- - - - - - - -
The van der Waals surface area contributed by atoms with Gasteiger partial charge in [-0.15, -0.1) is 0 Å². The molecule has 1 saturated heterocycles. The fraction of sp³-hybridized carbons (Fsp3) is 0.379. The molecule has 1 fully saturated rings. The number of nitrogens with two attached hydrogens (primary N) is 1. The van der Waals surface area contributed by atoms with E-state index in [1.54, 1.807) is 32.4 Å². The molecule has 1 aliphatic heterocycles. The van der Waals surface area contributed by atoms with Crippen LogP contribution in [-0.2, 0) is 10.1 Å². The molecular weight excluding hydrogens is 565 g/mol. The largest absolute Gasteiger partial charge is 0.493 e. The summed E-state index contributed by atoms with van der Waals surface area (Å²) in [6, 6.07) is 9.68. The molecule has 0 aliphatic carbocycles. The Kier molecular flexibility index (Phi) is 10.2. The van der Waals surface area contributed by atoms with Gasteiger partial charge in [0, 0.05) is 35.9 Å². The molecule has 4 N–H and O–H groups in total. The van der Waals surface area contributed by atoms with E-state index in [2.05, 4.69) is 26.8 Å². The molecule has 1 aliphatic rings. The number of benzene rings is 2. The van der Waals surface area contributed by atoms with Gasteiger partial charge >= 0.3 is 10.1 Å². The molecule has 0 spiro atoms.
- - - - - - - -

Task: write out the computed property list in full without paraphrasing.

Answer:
The van der Waals surface area contributed by atoms with Gasteiger partial charge in [-0.15, -0.1) is 0 Å². The molecule has 1 saturated heterocycles. The fraction of sp³-hybridized carbons (Fsp3) is 0.379. The molecule has 1 fully saturated rings. The number of nitrogens with two attached hydrogens (primary N) is 1. The van der Waals surface area contributed by atoms with E-state index in [1.54, 1.807) is 32.4 Å². The molecule has 1 aliphatic heterocycles. The van der Waals surface area contributed by atoms with Crippen LogP contribution in [-0.2, 0) is 10.1 Å². The molecular weight excluding hydrogens is 565 g/mol. The largest absolute Gasteiger partial charge is 0.493 e. The summed E-state index contributed by atoms with van der Waals surface area (Å²) in [6, 6.07) is 9.68. The molecule has 0 aliphatic carbocycles. The Kier molecular flexibility index (Phi) is 10.2. The van der Waals surface area contributed by atoms with Gasteiger partial charge in [0, 0.05) is 35.9 Å². The molecule has 4 N–H and O–H groups in total. The van der Waals surface area contributed by atoms with E-state index in [2.05, 4.69) is 26.8 Å². The molecule has 1 aliphatic rings. The number of benzene rings is 2. The van der Waals surface area contributed by atoms with Gasteiger partial charge >= 0.3 is 10.1 Å². The molecule has 0 spiro atoms.